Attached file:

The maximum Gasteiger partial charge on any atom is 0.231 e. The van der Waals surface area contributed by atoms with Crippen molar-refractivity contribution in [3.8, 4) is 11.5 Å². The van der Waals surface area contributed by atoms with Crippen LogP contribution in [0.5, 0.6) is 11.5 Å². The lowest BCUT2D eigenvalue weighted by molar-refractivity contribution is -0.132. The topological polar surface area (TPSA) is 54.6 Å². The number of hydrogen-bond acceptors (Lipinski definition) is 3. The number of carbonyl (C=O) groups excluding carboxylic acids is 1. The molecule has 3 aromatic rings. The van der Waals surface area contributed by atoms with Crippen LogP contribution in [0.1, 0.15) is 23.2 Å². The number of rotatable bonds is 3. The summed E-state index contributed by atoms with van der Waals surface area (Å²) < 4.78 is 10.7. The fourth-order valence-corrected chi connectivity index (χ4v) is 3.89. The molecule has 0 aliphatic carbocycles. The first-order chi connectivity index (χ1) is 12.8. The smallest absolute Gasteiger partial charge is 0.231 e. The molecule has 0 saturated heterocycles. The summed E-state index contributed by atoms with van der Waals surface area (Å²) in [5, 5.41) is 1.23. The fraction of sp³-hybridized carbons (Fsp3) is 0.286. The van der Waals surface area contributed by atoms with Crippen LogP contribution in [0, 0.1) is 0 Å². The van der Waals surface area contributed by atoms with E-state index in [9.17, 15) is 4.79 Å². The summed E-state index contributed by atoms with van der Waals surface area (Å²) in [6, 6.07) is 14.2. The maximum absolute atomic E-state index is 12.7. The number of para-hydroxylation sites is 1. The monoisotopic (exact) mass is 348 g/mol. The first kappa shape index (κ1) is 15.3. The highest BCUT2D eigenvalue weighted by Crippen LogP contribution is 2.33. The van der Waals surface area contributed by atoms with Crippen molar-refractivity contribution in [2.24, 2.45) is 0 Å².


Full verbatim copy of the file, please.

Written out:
The maximum Gasteiger partial charge on any atom is 0.231 e. The van der Waals surface area contributed by atoms with Crippen molar-refractivity contribution in [3.8, 4) is 11.5 Å². The van der Waals surface area contributed by atoms with Crippen LogP contribution in [0.5, 0.6) is 11.5 Å². The lowest BCUT2D eigenvalue weighted by molar-refractivity contribution is -0.132. The topological polar surface area (TPSA) is 54.6 Å². The number of hydrogen-bond acceptors (Lipinski definition) is 3. The number of carbonyl (C=O) groups excluding carboxylic acids is 1. The molecule has 3 aromatic rings. The van der Waals surface area contributed by atoms with Crippen LogP contribution in [0.1, 0.15) is 23.2 Å². The number of rotatable bonds is 3. The summed E-state index contributed by atoms with van der Waals surface area (Å²) < 4.78 is 10.7. The fourth-order valence-corrected chi connectivity index (χ4v) is 3.89. The molecule has 0 aliphatic carbocycles. The first-order chi connectivity index (χ1) is 12.8. The smallest absolute Gasteiger partial charge is 0.231 e. The molecule has 0 saturated heterocycles. The summed E-state index contributed by atoms with van der Waals surface area (Å²) in [5, 5.41) is 1.23. The fraction of sp³-hybridized carbons (Fsp3) is 0.286. The van der Waals surface area contributed by atoms with Crippen LogP contribution in [0, 0.1) is 0 Å². The van der Waals surface area contributed by atoms with E-state index in [9.17, 15) is 4.79 Å². The summed E-state index contributed by atoms with van der Waals surface area (Å²) in [6, 6.07) is 14.2. The maximum absolute atomic E-state index is 12.7. The number of para-hydroxylation sites is 1. The monoisotopic (exact) mass is 348 g/mol. The first kappa shape index (κ1) is 15.3. The highest BCUT2D eigenvalue weighted by Crippen LogP contribution is 2.33. The van der Waals surface area contributed by atoms with Crippen molar-refractivity contribution in [2.24, 2.45) is 0 Å².